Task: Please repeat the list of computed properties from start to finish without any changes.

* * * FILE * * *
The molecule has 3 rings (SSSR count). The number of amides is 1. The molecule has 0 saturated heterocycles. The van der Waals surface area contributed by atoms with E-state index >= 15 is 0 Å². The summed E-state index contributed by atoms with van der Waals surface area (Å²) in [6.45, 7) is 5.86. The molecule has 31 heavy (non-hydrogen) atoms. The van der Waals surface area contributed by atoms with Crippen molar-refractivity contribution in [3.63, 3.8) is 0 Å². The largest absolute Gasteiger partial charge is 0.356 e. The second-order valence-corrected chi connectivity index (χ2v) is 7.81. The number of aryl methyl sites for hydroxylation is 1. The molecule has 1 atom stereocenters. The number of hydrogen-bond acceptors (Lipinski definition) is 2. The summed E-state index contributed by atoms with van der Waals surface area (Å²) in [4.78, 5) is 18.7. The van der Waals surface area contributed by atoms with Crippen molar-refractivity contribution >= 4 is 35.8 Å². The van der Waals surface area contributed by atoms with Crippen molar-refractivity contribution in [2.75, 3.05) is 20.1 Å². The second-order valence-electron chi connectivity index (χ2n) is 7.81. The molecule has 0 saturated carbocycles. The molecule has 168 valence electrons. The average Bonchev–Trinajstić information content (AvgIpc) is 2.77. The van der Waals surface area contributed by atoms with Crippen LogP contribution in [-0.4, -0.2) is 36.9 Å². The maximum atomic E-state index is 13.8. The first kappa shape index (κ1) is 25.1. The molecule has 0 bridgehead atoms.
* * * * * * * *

The molecule has 3 rings (SSSR count). The number of amides is 1. The molecule has 0 saturated heterocycles. The van der Waals surface area contributed by atoms with E-state index >= 15 is 0 Å². The summed E-state index contributed by atoms with van der Waals surface area (Å²) in [6.45, 7) is 5.86. The molecule has 31 heavy (non-hydrogen) atoms. The van der Waals surface area contributed by atoms with Crippen molar-refractivity contribution in [3.63, 3.8) is 0 Å². The largest absolute Gasteiger partial charge is 0.356 e. The second-order valence-corrected chi connectivity index (χ2v) is 7.81. The number of aryl methyl sites for hydroxylation is 1. The molecule has 1 atom stereocenters. The number of hydrogen-bond acceptors (Lipinski definition) is 2. The summed E-state index contributed by atoms with van der Waals surface area (Å²) in [4.78, 5) is 18.7. The van der Waals surface area contributed by atoms with Crippen molar-refractivity contribution >= 4 is 35.8 Å². The van der Waals surface area contributed by atoms with Crippen molar-refractivity contribution in [2.75, 3.05) is 20.1 Å². The second-order valence-electron chi connectivity index (χ2n) is 7.81. The molecule has 0 saturated carbocycles. The molecule has 168 valence electrons. The average Bonchev–Trinajstić information content (AvgIpc) is 2.77. The van der Waals surface area contributed by atoms with Crippen LogP contribution in [-0.4, -0.2) is 36.9 Å². The maximum atomic E-state index is 13.8. The first kappa shape index (κ1) is 25.1. The molecule has 0 bridgehead atoms.